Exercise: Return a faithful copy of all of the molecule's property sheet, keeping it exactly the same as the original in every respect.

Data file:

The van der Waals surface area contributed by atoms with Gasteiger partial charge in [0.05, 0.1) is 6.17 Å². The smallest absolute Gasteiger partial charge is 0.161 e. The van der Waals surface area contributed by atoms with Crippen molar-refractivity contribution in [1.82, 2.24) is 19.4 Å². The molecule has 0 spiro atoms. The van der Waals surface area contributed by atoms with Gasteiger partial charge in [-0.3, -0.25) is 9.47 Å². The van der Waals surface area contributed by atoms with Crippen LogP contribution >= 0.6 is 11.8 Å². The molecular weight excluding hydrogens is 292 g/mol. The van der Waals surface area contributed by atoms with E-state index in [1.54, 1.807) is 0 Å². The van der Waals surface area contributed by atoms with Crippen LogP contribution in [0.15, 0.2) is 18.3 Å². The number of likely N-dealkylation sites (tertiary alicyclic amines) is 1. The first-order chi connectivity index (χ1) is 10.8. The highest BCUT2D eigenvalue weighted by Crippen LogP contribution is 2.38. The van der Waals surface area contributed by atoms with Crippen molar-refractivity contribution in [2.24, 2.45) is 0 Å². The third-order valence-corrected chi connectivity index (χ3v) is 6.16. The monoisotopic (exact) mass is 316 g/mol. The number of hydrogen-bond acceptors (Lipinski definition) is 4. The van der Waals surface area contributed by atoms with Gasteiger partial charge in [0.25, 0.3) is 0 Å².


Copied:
The van der Waals surface area contributed by atoms with Gasteiger partial charge in [0.05, 0.1) is 6.17 Å². The smallest absolute Gasteiger partial charge is 0.161 e. The van der Waals surface area contributed by atoms with Crippen molar-refractivity contribution in [1.82, 2.24) is 19.4 Å². The molecule has 0 spiro atoms. The van der Waals surface area contributed by atoms with Gasteiger partial charge in [-0.3, -0.25) is 9.47 Å². The van der Waals surface area contributed by atoms with Crippen LogP contribution >= 0.6 is 11.8 Å². The molecular weight excluding hydrogens is 292 g/mol. The van der Waals surface area contributed by atoms with E-state index in [1.54, 1.807) is 0 Å². The van der Waals surface area contributed by atoms with Crippen LogP contribution in [0.15, 0.2) is 18.3 Å². The number of likely N-dealkylation sites (tertiary alicyclic amines) is 1. The first-order chi connectivity index (χ1) is 10.8. The highest BCUT2D eigenvalue weighted by Crippen LogP contribution is 2.38. The van der Waals surface area contributed by atoms with Crippen molar-refractivity contribution in [2.24, 2.45) is 0 Å². The third-order valence-corrected chi connectivity index (χ3v) is 6.16. The monoisotopic (exact) mass is 316 g/mol. The number of hydrogen-bond acceptors (Lipinski definition) is 4. The van der Waals surface area contributed by atoms with Gasteiger partial charge in [0.25, 0.3) is 0 Å².